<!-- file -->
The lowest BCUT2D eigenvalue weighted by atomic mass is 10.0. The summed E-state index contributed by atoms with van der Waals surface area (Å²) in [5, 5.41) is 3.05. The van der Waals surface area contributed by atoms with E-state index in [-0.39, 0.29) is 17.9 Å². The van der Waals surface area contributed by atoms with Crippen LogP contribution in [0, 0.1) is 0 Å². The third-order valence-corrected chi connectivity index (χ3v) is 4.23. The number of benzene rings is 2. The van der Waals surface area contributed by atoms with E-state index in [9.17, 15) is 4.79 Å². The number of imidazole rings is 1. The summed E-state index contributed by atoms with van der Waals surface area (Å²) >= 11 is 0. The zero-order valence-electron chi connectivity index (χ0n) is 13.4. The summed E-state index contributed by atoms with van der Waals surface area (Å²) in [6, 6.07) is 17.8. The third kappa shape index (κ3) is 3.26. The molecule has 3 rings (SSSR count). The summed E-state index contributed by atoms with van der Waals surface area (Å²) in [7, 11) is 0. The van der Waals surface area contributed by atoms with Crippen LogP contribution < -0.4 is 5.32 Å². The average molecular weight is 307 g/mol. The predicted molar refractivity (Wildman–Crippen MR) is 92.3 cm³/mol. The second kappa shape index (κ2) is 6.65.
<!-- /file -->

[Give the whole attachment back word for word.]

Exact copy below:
The lowest BCUT2D eigenvalue weighted by atomic mass is 10.0. The summed E-state index contributed by atoms with van der Waals surface area (Å²) in [5, 5.41) is 3.05. The van der Waals surface area contributed by atoms with E-state index in [-0.39, 0.29) is 17.9 Å². The van der Waals surface area contributed by atoms with Crippen LogP contribution in [0, 0.1) is 0 Å². The third-order valence-corrected chi connectivity index (χ3v) is 4.23. The number of benzene rings is 2. The van der Waals surface area contributed by atoms with E-state index in [9.17, 15) is 4.79 Å². The number of imidazole rings is 1. The summed E-state index contributed by atoms with van der Waals surface area (Å²) >= 11 is 0. The zero-order valence-electron chi connectivity index (χ0n) is 13.4. The summed E-state index contributed by atoms with van der Waals surface area (Å²) in [6, 6.07) is 17.8. The third kappa shape index (κ3) is 3.26. The molecule has 3 rings (SSSR count). The summed E-state index contributed by atoms with van der Waals surface area (Å²) in [7, 11) is 0. The van der Waals surface area contributed by atoms with Crippen LogP contribution < -0.4 is 5.32 Å². The average molecular weight is 307 g/mol. The predicted molar refractivity (Wildman–Crippen MR) is 92.3 cm³/mol. The second kappa shape index (κ2) is 6.65.